I often wonder what draws so many of us to global ophthalmology. Why do we pull ourselves away from our loved ones and our demanding schedules to endure the rigors of travel to far-off places? Is it because of our innate drive to help others (insert cliché medical school interview response here)? Or, is there something more?
For me, the journey began under the glaring sun of the Australian outback. I had traveled as a medical student to the remote aboriginal communities of Central Australia, guided by the only full-time ophthalmologist responsible for covering an area larger than Spain. As I sat there facing an elderly indigenous woman of the Arrernte tribe who was blind from trachoma, I realized that this poverty-driven and preventable form of blindness was the kind of disparity I wanted to amend.
Fast forward to the last year of my ophthalmology residency, and I found myself in Ulaanbaatar, Mongolia, aboard the Orbis Flying Eye Hospital (Figure). On the ground, I was immediately immersed in the educational training of local residents and ophthalmologists, many of whom had never performed cataract surgery. I was humbled by the realization that I had learned so much since my early formative experiences in Australia; yet, having borne witness to the devastating impact of poor vision on one’s quality of life, I knew that my journey had just begun.
Courtesy of Milad Modabber, MD, MSc, FRCSC
FORGING YOUR OWN JOURNEY
What makes up the fabric of your global ophthalmology journey? We all carry our own motivations and limits. Yet, the fight against blindness is not a zero-sum game: Our choices are not limited to either volunteering or doing nothing. Eye care initiatives do not take place in a vacuum. To break the cycle of blindness and poverty, sustainable local systems of eye care must be tailored to the specific needs of a community, while functioning independently. When considering where to direct your efforts, ask yourself, “What long-term impact can I make while I am here? What happens after I leave?” Sustainability is the key!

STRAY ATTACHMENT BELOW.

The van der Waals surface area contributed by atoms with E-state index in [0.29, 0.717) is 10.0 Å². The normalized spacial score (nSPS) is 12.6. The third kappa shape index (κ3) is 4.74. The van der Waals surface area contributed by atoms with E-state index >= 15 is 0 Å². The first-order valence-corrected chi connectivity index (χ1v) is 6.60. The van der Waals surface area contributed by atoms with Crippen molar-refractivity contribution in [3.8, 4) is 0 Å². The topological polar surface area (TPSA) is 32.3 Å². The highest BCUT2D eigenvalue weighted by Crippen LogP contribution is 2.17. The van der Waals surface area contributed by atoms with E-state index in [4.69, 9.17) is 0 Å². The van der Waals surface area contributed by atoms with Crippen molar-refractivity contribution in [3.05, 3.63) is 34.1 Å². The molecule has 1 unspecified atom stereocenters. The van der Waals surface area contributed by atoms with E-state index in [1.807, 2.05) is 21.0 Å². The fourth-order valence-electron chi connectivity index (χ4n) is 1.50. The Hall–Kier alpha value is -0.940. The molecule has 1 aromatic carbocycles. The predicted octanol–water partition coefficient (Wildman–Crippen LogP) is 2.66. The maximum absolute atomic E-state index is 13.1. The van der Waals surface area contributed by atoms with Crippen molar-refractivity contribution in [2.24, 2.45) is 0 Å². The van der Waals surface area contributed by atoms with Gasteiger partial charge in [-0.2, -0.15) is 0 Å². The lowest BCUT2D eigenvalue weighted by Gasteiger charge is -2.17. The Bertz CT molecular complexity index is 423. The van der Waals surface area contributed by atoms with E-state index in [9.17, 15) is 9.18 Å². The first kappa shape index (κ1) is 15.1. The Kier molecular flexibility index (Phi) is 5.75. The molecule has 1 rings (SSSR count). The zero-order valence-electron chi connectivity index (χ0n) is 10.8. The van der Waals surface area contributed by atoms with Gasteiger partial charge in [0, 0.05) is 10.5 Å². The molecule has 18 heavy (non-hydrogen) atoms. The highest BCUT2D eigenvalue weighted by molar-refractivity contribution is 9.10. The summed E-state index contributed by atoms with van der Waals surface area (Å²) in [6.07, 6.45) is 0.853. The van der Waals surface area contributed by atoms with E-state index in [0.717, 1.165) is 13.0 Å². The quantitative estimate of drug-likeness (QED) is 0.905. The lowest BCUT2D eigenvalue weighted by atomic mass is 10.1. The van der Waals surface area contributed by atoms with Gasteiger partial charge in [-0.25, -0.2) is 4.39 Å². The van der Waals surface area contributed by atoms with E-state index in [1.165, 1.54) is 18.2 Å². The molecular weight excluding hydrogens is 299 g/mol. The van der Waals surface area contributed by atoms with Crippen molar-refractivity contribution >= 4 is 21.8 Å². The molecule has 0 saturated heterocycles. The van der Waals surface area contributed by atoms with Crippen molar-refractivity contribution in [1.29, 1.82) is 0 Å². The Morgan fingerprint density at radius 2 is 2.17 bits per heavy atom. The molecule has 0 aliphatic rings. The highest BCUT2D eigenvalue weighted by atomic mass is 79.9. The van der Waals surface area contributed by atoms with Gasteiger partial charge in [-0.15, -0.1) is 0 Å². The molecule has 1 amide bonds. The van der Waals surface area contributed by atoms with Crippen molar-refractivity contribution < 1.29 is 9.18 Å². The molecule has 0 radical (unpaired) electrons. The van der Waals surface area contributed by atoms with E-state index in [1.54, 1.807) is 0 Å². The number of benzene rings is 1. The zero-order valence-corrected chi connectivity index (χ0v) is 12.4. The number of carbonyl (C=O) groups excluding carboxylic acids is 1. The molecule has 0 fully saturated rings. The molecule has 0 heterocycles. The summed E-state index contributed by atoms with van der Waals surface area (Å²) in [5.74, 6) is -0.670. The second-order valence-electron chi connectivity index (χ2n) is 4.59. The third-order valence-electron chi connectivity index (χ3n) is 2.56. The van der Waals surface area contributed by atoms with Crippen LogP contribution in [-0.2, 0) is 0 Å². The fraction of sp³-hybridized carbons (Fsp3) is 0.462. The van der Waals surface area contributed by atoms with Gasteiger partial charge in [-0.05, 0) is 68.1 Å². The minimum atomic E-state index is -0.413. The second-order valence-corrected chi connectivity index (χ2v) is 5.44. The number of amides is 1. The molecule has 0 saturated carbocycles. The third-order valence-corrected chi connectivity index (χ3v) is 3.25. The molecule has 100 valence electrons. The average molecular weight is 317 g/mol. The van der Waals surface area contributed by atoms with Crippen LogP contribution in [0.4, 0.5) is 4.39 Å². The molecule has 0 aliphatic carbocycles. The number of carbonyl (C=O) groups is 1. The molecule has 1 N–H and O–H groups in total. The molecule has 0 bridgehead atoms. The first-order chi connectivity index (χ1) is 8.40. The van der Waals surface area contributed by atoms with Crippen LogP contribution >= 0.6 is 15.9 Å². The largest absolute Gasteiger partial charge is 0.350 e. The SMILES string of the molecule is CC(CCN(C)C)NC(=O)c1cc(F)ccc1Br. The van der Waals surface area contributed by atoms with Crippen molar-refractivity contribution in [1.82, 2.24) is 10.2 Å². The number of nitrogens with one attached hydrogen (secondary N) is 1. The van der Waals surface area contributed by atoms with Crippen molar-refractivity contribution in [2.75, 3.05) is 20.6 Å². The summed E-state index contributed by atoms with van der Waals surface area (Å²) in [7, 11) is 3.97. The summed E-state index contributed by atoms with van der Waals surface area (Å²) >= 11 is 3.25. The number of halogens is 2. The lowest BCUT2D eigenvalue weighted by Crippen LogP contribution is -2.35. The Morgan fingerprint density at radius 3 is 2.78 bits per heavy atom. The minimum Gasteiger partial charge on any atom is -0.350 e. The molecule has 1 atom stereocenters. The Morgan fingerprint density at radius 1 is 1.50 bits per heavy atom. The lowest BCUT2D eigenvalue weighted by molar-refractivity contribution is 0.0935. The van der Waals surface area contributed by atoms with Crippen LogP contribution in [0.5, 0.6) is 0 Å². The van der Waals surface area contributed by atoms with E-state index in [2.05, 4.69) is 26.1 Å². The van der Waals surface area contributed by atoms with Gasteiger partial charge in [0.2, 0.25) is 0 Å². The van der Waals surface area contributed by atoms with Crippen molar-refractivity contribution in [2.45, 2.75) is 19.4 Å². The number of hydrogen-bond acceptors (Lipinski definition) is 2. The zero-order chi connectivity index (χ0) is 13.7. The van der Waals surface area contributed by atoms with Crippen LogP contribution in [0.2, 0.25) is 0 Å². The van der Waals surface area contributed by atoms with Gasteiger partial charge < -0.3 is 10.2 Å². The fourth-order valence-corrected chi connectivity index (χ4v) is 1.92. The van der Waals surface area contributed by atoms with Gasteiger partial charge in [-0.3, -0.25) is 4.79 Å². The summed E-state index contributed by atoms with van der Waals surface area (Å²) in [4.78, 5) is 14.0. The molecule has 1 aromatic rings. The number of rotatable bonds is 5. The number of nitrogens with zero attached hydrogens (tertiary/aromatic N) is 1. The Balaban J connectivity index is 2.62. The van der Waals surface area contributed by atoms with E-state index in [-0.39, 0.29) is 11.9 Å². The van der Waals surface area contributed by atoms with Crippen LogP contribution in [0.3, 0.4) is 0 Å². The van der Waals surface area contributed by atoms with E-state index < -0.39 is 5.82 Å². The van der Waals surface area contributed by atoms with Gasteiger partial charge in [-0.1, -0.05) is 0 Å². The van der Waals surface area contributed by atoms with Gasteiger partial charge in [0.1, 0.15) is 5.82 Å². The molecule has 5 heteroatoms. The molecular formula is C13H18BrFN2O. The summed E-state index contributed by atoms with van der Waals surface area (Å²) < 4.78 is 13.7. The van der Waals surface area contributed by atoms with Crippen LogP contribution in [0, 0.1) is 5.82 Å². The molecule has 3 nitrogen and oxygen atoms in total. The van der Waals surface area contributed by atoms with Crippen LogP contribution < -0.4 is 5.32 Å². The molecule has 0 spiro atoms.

My experience aboard the Flying Eye Hospital helped me to grasp the intricacies of teaching a man to fish. One must simultaneously assume multiple roles, including teacher, envoy, and advocate. Beyond clinical education, Orbis engages a given country’s political leaders to help establish sustainable local systems of eye care. By fostering diverse and long-lasting partnerships, the organization serves as a platform to train doctors, raise awareness, and bring together key stakeholders in the global effort to end blindness.
Reflecting on the tenets of local empowerment and sustainability, what can we, as inspired ophthalmologists, do to contribute? Here are some ideas.
1. Volunteer. Volunteerism is what many people envision when thinking about global health. Yet, there are underserved areas and patient populations in our own backyards. Whether it be homeless or uninsured individuals living in inner cities, or those living in rural areas with limited access to care, these people also need your attention and expertise. Although volunteering internationally can be a great avenue for those with the time and resources, a lack thereof should not be a deterrent to helping people in need.
2. Educate. Whether halfway around the world or in the comfort of your own home, you can help educate the next generation of eye care providers. Volunteer for programs focused on the education of locals, such as Orbis. Create or contribute to clinical fellowships that train ophthalmologists from the developing world, such as the Sandwich fellowship model created by Karim Damji, MD.1 In this educational model, a fellow from the developing world completes rotations at academic institutions in the developed world as well as in their home environment.
Furthermore, through online platforms such as Cybersight, Eyetube, and EyeWiki, we can engage with and educate, while also learning from, any eye care provider with an internet connection throughout the world.
3. Advocate. At times, the stroke of a pen by the right person can make more of an impact than years of hard work. So, go ahead and engage your local governments, nongovernmental organizations, and philanthropists when appropriate. Make the case for investing in eye health as a powerful tool to eliminate poverty. As physicians, we often rub shoulders with powerful individuals. We can use these opportunities to raise funds and to advocate for programs that provide long-term and sustainable impact.
Caring for others is a privilege that extends beyond medicine. To realize the full impact of our collective efforts, we must simultaneously serve as teachers, patient advocates, policy advisors, and fundraisers. Whether we opt to dedicate much of our careers to serving the globally underserved or training the next generation of local ophthalmologists, there is no limit to what we can achieve, both near and far. So, what are you waiting for?
1. Kassam F, Damji KF, Kiage D, Carruthers C, Kollmann KH. The Sandwich fellowship: a subspecialty training model for the developing world. Acad Med. 2009;84(8):1152-1160.